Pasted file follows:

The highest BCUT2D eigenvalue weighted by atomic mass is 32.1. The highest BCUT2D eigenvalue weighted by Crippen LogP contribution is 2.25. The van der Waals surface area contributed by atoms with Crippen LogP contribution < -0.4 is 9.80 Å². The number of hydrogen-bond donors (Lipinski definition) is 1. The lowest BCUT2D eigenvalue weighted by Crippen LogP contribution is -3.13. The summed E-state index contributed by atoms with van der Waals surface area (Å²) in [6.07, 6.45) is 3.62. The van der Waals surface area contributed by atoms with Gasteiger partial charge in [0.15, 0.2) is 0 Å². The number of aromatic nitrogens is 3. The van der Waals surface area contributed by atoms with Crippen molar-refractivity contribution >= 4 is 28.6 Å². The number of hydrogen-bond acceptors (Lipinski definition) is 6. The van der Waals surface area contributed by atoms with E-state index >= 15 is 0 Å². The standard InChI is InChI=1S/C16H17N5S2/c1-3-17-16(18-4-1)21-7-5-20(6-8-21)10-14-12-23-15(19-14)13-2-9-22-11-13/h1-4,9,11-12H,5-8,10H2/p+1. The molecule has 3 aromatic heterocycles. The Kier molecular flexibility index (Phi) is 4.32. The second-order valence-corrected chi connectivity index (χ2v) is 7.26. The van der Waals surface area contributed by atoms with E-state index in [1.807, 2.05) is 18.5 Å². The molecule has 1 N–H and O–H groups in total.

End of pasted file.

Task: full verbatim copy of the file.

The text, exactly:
The highest BCUT2D eigenvalue weighted by atomic mass is 32.1. The highest BCUT2D eigenvalue weighted by Crippen LogP contribution is 2.25. The van der Waals surface area contributed by atoms with Crippen LogP contribution < -0.4 is 9.80 Å². The number of hydrogen-bond donors (Lipinski definition) is 1. The lowest BCUT2D eigenvalue weighted by Crippen LogP contribution is -3.13. The summed E-state index contributed by atoms with van der Waals surface area (Å²) in [6.07, 6.45) is 3.62. The van der Waals surface area contributed by atoms with Gasteiger partial charge in [0.15, 0.2) is 0 Å². The number of aromatic nitrogens is 3. The van der Waals surface area contributed by atoms with Crippen molar-refractivity contribution >= 4 is 28.6 Å². The number of hydrogen-bond acceptors (Lipinski definition) is 6. The van der Waals surface area contributed by atoms with E-state index >= 15 is 0 Å². The standard InChI is InChI=1S/C16H17N5S2/c1-3-17-16(18-4-1)21-7-5-20(6-8-21)10-14-12-23-15(19-14)13-2-9-22-11-13/h1-4,9,11-12H,5-8,10H2/p+1. The molecule has 3 aromatic heterocycles. The Kier molecular flexibility index (Phi) is 4.32. The second-order valence-corrected chi connectivity index (χ2v) is 7.26. The van der Waals surface area contributed by atoms with E-state index in [1.807, 2.05) is 18.5 Å². The molecule has 1 N–H and O–H groups in total.